“Just like you, Prudence has a body, and this body has many nice and useful parts:
A head for thinking
Eyes for seeing
Ears for hearing
A mouth to talk and eat with…”
(once upon a potty)
1 | going beyond the “good example”
growing up i never once heard my mother complain about her weight or her looks. i never saw her pick at her food or refuse to eat something because she was on a “diet”– i don’t think she has ever been on a diet — but i did see her go walking everyday and hiking often. i think my mom did a great job modeling how a mother of girls should approach body image. did that stop me and my sisters from thinking we were fat or going on diets or having body image issues? no.
as important as it is for my girls to know that i love and appreciate my strong healthy body, i also need to teach them how to respond when the world doesn’t. when their size-two friends pinch the inch of skin on their bellies and bemoan their weight. when the average actress has a waist smaller than my thigh.
of all the women that i am friends with, i’d say probably 95% of them have spoken to me about issues they’ve had with their body currently or in the past. girls are always going on diets or talking about diets, trying to be a certain weight or size. if my girls have any friends at all, and i pray that they will!, they are going to have to know how to respond to this, and they are going to have to know it young. you don’t have to look very long to find statistics and studies on fourth graders going on diets and five year olds fearing weight gain.
it is great if a mom wants to speak positively about her body to be a good influence on her daughters, but it is not enough. i did not learn dissatisfaction with my body in the home–i was crushed by the overwhelming outside propaganda, inescapable, everywhere.
i think there might be a cheesy anti-drug commercial somewhere that says this first– if you aren’t talking to your girls about their body image, someone else will.
2 | going beyond your words
having a family is a sanctifying process. it sharpens and hurts and digs up stuff other people don’t see. so i thought for a while that just avoiding saying “i’m fat” in front of zu would be enough. if i never said it, she would never know i thought it, right? yeah right. zu lives with me and watches me day in and day out–she can see exactly what i think about my body by how i act about it.
when she lifts up my shirt to tickle my belly, do i get all weird about it and hurriedly pull it back down? do i tug and smooth and flatten what i see in the mirror? do i grimace?
it does not take long for zu to pick up on what i do and to mimic it. right now when i am getting her dressed in the mornings, she looks in her mirror and dances and smiles and pats her belly, giggling. i want her doing that when she is ten years old, and twelve, and, why not even when she’s twenty-seven? maybe i should be mimicking her a little.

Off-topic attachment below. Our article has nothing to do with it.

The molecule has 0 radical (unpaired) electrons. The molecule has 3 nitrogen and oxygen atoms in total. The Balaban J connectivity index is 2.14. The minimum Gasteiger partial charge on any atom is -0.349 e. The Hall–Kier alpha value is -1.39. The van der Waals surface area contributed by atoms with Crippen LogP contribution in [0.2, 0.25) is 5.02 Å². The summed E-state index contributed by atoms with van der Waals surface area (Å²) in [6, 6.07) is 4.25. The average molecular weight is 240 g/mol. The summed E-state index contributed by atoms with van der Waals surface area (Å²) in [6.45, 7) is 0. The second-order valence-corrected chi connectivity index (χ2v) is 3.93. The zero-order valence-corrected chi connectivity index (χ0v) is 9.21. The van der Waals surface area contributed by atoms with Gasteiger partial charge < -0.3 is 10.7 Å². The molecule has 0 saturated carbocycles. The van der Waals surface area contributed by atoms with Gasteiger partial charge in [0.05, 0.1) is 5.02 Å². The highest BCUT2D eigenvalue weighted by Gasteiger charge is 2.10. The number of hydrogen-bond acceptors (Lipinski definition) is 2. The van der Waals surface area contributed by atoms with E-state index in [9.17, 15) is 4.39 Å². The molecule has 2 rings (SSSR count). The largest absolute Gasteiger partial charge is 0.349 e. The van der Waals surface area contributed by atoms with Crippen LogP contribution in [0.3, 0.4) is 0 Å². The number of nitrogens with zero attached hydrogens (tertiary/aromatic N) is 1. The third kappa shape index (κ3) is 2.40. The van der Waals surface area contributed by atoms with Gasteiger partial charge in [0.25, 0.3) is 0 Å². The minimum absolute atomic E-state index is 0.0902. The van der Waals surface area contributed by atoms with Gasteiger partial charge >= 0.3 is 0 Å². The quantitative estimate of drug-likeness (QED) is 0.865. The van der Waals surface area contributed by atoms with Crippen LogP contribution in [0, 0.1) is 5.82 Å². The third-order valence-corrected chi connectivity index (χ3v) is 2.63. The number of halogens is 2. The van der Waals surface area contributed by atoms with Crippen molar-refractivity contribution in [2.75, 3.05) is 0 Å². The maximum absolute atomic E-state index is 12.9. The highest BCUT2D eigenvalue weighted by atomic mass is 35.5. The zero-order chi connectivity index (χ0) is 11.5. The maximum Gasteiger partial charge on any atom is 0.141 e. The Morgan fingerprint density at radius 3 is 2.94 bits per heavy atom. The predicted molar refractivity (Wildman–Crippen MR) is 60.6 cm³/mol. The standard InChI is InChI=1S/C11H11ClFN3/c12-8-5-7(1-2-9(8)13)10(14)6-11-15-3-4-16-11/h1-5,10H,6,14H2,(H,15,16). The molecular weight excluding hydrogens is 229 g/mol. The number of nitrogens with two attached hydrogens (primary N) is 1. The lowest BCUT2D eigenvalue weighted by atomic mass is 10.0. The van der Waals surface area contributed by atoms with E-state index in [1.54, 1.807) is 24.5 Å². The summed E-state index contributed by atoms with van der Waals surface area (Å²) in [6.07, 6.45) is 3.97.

3 | spiritual implications
my sweet baby is 7 weeks old, and i am not in the best shape i have ever been in my life. everymorning my closet is a battle ground–putting aside the lies that the world tells me about what my appearance must be and embracing God’s truth about who i am.
i was feeling pretty sorry for myself one morning, after trying on the third too-tight shirt, when bryan asked me something that convicted me– was i letting this become a pride issue? no one expects me to be svelte only eight weeks after having a baby–why am i spending so much time fretting over my not so smooth belly? why am i fretting about what size jeans i’m wearing instead of thinking on what is noble, right and pure?
it is easier to say that i feel bad about how i look because of fearing what people will think of me, fearing that i won’t be loveable, acceptable, etc, but when i searched my heart, i knew that, for me, even that fear was at the root a problem of pride. i didn’t want people to see me and think that i didn’t look good. i want, like anyone, to be admired. what an old sin! the same one satan fell from heaven over.
so i stop feeling sorry for myself. and i put on a shirt that maybe didn’t completely disguise every unsightly bump and lump in my postbabybelly. its none of my business what other people think about me.
4 | where to go from there
though i want to teach my girls to not obsess over their weight and size and appearance, i also want to teach my girls to be healthy and to respect their bodies. it is important to take care of our bodies because our bodies are temples that house the living holy spirit. what i want to emphasize with my girls is stewardship. just like we don’t go out and spend all our money at once, we need to be good stewards of the body God gave us, to use self-control and discipline when it comes to eating and exercising.
“do you not know that your body is a temple of the holy spirit within you, whom you have from God? you are not your own, for you were bought with a price. so glorify God in your body.” 1 Cor. 6:19-20